Go Wild in Thailand

Joel Gershon, Outrigger Journey Book

2018 年 3 月 27 日

Beyond the beloved elephant, this Southeast Asian nation is a haven for fauna.

There are many reasons to come to Thailand, which is why more than 30 million visitors traveled the “Land of Smiles” from all over the world last year. People are drawn to the kingdom for myriad reasons: the chance to buzz around in a tuk tuk amid Bangkok’s temples and skyscrapers; or maybe it’s the allure of chillaxing in a hammock on one of Thailand’s many spectacular islands . . . then there’s the food, that delicious Thai cuisine full of bold flavors and spices.

However, another truly wonderful element that Thailand boasts is its breadth of bountiful nature. There are almost 150 national parks and more than 50 wildlife sanctuaries and more than 100 forest parks where visitors can encounter a wide range of animals. It’s easy to see playful (but potentially thieving) monkeys, beautiful exotic birds and, with a little luck, you might even see leopards, bears or plenty of other mammals you may have never heard of before.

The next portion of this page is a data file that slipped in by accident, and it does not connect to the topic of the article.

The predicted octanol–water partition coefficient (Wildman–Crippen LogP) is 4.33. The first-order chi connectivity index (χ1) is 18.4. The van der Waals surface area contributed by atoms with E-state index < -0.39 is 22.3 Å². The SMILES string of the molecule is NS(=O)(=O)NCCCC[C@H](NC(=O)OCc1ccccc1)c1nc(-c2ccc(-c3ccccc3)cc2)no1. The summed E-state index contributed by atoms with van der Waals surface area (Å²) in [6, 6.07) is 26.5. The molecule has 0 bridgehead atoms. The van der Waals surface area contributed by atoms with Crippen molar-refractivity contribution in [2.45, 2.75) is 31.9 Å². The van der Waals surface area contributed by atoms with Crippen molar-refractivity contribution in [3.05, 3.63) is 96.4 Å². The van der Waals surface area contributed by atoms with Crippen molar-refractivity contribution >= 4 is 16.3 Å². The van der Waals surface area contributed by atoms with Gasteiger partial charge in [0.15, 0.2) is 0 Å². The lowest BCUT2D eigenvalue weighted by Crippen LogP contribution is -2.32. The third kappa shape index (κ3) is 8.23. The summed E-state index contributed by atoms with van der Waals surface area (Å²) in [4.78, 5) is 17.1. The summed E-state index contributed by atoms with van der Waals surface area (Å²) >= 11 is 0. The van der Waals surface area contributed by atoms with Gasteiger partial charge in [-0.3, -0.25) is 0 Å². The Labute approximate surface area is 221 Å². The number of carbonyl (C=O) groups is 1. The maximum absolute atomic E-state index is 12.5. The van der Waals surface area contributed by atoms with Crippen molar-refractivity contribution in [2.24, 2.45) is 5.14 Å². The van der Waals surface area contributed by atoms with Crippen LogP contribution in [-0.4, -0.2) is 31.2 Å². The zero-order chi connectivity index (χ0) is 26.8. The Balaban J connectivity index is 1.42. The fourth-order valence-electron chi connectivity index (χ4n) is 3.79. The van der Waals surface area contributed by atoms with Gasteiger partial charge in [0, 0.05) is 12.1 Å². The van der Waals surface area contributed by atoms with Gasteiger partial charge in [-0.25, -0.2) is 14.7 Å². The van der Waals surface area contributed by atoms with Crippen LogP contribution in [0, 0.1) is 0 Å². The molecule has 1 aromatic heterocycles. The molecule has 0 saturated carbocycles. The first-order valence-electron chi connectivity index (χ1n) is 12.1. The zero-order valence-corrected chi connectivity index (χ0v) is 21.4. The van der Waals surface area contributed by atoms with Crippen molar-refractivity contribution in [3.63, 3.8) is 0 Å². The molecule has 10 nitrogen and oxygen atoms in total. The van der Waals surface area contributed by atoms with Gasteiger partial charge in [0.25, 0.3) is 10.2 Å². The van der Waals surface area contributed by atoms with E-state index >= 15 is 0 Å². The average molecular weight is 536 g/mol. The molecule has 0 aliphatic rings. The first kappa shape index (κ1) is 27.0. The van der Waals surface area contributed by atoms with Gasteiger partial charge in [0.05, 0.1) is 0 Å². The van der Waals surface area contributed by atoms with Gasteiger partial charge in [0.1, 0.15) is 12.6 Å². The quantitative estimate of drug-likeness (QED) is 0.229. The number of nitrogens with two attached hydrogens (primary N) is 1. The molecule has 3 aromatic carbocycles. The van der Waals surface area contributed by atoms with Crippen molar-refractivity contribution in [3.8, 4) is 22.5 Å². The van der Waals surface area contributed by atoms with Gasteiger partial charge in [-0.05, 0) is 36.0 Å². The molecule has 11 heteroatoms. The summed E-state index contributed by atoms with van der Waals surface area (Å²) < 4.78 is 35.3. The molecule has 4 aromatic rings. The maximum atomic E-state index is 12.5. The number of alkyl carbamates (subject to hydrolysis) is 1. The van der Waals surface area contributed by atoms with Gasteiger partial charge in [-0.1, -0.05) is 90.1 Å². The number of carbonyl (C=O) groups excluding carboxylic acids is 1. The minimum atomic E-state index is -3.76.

In Thailand, there are 336 mammals, almost 400 reptiles, more than 150 amphibians, close to 3,000 types of fish and more than 1,000 types of birds, and more than 500 species of them (118 mammals, 168 birds, 49 reptiles 18 amphibians and 202 fishes) are classified as threatened by the International Union for Conservation of Nature’s (IUCN) Red List—considered to be the world’s most authoritative published inventory of globally threatened plant and animal species.

Molly Ferrill has spent more than three years in Thailand documenting wildlife, and she has written and taken photos for “National Geographic,” which has awarded her a Young Explorers Grant.

“Many people look for experiences with captive animals when they come to Thailand, but I think it is so much more special to witness them in the wild,” Ferrill says. “Not only to see them, but to hear them—when I first stayed overnight in a national park in Thailand, I was amazed to hear how deafening the sounds of the forest can be at night; it’s so full of life.”

Switching ecosystems, if you are planning to hit the beach in Thailand, the water is clear in many areas and you can see beautiful tropical fish and marine life while snorkeling. If you go scuba diving, you will have more of a chance to see sharks or turtles. And if you take a special boat trip in certain areas, you can even see pink dolphins or giant Bryde’s whales jumping out of the water.

Learn more about our Thailand resorts and plan your adventure here.

Portions of this page translated by Google.